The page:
Lovebirds: What You Need To Know About Breeding A Love Bird (And Why You Need To Know It)
Lovebirds are a small parrot. They are green in the wild. They have a long, hooked beak and a short, blunt tail. Males and females look alike. They can be affectionate to their mates and are territorial and aggressive to others. Female lovebirds lay their eggs from five to 12 weeks after mating. Each egg sac usually contains between three and seven eggs. Breeding-age hens should be put on calcium supplements to counter the nutrients they lose during egg-laying. On average, lovebirds stay in their eggs for about 18-24 days. (max_bytes(150000):strip_icc()/lovebird breeding-basics-390485-1ad33fda9faa4dd38c4333e3cf874655 . Most breeders allow the hen to feed the babies from hatching to the age of two or three weeks. After that, the babies are taken out of the nest and placed in a brooder for hand-feeding. Most lovebirds need to be hand-fed until they are between six and eight weeks old.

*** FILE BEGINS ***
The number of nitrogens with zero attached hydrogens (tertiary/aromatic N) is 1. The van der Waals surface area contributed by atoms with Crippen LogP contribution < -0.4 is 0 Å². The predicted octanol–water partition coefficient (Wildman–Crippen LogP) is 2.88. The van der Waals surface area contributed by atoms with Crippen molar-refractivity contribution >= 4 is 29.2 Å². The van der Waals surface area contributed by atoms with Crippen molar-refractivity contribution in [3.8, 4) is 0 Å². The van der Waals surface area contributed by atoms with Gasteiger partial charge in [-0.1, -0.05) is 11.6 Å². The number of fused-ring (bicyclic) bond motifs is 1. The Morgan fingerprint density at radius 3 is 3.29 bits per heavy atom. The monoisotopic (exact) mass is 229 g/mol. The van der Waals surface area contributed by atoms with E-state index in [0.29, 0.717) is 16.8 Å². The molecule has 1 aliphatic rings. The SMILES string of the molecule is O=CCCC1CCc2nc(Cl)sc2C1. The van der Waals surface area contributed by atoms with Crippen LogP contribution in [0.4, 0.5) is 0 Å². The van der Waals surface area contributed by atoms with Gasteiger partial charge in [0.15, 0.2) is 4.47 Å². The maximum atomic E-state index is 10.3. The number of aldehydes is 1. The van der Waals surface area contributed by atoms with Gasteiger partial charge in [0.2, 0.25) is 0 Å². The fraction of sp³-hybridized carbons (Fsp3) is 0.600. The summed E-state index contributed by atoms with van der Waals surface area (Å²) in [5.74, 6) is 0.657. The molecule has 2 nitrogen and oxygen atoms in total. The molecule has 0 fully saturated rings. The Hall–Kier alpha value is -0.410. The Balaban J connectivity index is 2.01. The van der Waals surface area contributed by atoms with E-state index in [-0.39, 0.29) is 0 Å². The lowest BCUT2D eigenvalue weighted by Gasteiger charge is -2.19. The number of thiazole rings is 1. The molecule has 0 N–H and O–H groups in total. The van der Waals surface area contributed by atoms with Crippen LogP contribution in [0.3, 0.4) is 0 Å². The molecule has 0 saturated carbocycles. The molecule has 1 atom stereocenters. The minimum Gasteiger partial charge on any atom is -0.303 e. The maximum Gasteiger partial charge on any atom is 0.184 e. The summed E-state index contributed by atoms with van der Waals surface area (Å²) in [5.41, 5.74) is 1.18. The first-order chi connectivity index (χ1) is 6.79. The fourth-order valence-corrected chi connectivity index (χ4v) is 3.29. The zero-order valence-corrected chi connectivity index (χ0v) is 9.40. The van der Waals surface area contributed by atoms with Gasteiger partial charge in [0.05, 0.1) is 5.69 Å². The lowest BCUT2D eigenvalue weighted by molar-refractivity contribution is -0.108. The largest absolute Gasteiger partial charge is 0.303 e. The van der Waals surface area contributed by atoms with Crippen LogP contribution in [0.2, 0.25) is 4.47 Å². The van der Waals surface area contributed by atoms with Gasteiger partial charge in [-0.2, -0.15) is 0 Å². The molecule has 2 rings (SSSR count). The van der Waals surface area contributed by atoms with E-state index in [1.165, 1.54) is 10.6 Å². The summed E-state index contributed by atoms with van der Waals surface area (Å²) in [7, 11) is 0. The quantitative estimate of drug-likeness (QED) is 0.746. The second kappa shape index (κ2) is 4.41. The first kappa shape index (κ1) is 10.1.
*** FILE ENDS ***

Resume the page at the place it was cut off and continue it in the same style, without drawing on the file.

. . .